The Ford Foundation’s Visualizations & Tactical vs. Strategic Philanthropy

Arrows The Ford Foundation has rolled out an excellent new website. The whole design is intuitive and helpful, but I especially appreciate their “grantmaking visualizations.”

The grantmaking visualizations make clear the connections between the Foundation’s grants and their overall strategy. You can start at the Issue level, drill down to Ford’s Initiatives in each issue area, and then drill down to the Goal and Approaches they’re taking within each Initiatives and finally see the Grants they’ve made within each Approach.

This process allows you to understand the connections between Ford’s high level issue areas and the grants they actually make. An example: one of Ford’s issue areas is “Economic Fairness,” within which one of their initiatives is “Ensuring good jobs and access to service.” Their goal for this initiative is “To help low-wage working families achieve economic self-sufficiency.” One of the approaches they take is “Advocacy, litigation and reform.” To that end they make grants to the National Women’s Law Center and the Center for Law and Social Policy.

I think this layout does an excellent job of helping website visitors get a handle on understanding Ford’s grantmaking.

It also helps illustrate the difference between the strategic philanthropy approach of Ford vs the tactical philanthropy approach of New Profit and similar grantmakers. While Ford views their grantees as the final, executable step in their planning process, Issue –> Initiative –> Goal –> Approach –> Grantee, New Profit’s explanation of the grants starts with the grantee. New Profit’s “grantmaking visualization” is their “portfolio,” which they describe as their “current investments.”

The question for grantmakers becomes what do they put at the “center of their universe”? Their initiatives or their grantees? I believe that a tactical approach in which the funder focuses on finding and funding high performing, high impact organizations is more likely to result in impact than a process which starts with the funder planned initiative and views the grantee as the entity which executes the funders strategy.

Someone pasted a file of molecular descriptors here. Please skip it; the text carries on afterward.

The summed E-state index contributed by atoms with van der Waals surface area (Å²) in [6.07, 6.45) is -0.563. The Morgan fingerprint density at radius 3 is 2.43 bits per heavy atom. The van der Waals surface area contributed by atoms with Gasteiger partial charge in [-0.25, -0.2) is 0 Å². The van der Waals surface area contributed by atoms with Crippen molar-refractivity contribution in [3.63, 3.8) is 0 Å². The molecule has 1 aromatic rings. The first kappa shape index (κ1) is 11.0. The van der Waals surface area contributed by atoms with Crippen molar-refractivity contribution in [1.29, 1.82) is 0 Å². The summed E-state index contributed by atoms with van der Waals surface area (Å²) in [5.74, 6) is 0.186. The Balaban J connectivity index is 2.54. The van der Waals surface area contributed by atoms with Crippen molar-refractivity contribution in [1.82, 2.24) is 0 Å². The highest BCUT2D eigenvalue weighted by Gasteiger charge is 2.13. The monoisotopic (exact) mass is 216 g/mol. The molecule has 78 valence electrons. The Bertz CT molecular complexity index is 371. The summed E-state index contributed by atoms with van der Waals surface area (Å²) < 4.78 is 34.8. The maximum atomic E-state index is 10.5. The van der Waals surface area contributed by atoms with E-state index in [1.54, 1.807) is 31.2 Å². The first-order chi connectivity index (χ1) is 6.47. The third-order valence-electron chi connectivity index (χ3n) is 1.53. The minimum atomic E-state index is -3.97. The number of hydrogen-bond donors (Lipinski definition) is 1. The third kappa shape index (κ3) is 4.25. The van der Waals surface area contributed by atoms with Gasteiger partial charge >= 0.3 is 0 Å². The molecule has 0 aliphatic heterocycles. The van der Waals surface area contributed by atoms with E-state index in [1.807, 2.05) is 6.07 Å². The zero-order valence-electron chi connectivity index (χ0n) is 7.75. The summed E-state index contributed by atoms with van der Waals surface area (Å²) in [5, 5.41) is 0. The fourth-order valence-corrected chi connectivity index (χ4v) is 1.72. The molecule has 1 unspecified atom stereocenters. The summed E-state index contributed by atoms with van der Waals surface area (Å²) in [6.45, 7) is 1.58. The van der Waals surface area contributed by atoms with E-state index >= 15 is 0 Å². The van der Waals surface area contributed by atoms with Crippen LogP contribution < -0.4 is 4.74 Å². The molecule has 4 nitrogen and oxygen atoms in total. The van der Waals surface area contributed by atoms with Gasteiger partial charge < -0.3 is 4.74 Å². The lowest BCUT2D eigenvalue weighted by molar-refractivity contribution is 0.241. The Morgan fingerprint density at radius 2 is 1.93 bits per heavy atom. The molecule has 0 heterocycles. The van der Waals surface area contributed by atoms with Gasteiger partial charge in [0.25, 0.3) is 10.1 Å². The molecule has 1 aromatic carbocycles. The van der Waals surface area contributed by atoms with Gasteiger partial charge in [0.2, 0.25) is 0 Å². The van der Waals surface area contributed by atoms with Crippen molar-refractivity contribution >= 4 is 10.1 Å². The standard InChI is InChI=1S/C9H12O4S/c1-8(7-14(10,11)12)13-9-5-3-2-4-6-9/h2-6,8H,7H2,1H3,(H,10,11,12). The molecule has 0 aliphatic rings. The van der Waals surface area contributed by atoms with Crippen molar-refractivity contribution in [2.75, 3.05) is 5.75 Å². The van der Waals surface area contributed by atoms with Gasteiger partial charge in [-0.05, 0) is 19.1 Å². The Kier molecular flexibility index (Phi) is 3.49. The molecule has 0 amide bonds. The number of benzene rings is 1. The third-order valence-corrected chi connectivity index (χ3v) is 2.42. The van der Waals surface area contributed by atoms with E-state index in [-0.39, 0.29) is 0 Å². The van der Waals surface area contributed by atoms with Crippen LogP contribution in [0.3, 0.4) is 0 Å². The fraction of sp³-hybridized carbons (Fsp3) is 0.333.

A frequent critique of my position is that focusing solely on funding grantee, means that funders miss out on deploying the non-grantmaking strategies available to them (advocacy, convening, facilitating collaboration, etc). However, I do think these non-grantmaking activities are important and powerful. In addition to New Profit’s portfolio of grantees, they deploy their “action tank” to improve the ecosystem within which their grantee operate. From New Profit’s website:

“We believe that the impact any single organization can have on education, workforce development, public health, or poverty—while real and meaningful—is limited, and will never be enough to fix our broken systems and truly transform our society. For this reason, in 2004 we began to develop the idea for an "Action Tank"—a group within New Profit that works beyond the bounds of individual organizations to reshape our institutions and more effectively allocate resources for problem solving.”

However, New Profit’s Action Tank is focused on creating and sustaining an environment within which great nonprofit organizations can thrive, while the typical strategic philanthropy funder focuses on developing the initiatives, goals and approaches that they believe are most likely to succeed (a process that a tactical philanthropist believes is best developed by their grantees).

This difference was illustrated extremely well in a Stanford Social Innovation Review post by Amy Sample Ward where she used the difference between gardening and landscaping as an example:

The Gardener creates an ecosystem open to change, available to new groups, and full of fresh opportunities to emerge naturally.  The approach is focused on organic collaboration and growth for the entire community.  The gardener is simply there to help, cultivate, and clear the weeds if/when they poke up.

The Landscaper creates an ecosystem that matches a preconceived design or pattern.  The approach is focused on executing a preconceived environment, regardless of how natural or organic it may be for the larger area.  The landscaper is there to ensure that everything stays just as planned.

Regardless of the approach a funder takes, it is important that they fully understand and can describe the reasoning behind their grantmaking. I think the Ford Foundation’s new website does a truly excellent job of explaining their thinking and I would love to see their “grantmaking illustration” become standard for other large strategic foundations.